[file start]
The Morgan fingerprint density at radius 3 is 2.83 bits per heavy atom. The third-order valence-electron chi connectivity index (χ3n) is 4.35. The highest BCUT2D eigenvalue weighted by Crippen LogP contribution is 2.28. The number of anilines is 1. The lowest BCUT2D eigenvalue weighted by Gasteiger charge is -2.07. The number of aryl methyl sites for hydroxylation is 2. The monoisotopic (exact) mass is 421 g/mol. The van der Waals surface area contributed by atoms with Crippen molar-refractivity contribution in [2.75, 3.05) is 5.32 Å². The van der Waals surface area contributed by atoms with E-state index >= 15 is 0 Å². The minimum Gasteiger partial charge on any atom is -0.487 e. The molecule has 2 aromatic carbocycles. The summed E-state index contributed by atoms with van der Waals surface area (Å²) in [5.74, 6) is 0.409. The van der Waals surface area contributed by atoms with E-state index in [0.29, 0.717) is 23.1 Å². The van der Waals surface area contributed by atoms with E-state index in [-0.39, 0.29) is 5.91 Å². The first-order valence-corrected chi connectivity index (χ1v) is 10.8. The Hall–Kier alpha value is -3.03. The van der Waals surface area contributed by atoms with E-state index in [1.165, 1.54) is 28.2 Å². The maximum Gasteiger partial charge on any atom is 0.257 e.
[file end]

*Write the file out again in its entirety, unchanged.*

The Morgan fingerprint density at radius 3 is 2.83 bits per heavy atom. The third-order valence-electron chi connectivity index (χ3n) is 4.35. The highest BCUT2D eigenvalue weighted by Crippen LogP contribution is 2.28. The number of anilines is 1. The lowest BCUT2D eigenvalue weighted by Gasteiger charge is -2.07. The number of aryl methyl sites for hydroxylation is 2. The monoisotopic (exact) mass is 421 g/mol. The van der Waals surface area contributed by atoms with Crippen molar-refractivity contribution in [2.75, 3.05) is 5.32 Å². The van der Waals surface area contributed by atoms with E-state index >= 15 is 0 Å². The minimum Gasteiger partial charge on any atom is -0.487 e. The molecule has 2 aromatic carbocycles. The summed E-state index contributed by atoms with van der Waals surface area (Å²) in [5.74, 6) is 0.409. The van der Waals surface area contributed by atoms with E-state index in [0.29, 0.717) is 23.1 Å². The van der Waals surface area contributed by atoms with E-state index in [-0.39, 0.29) is 5.91 Å². The first-order valence-corrected chi connectivity index (χ1v) is 10.8. The Hall–Kier alpha value is -3.03. The van der Waals surface area contributed by atoms with E-state index in [1.165, 1.54) is 28.2 Å². The maximum Gasteiger partial charge on any atom is 0.257 e.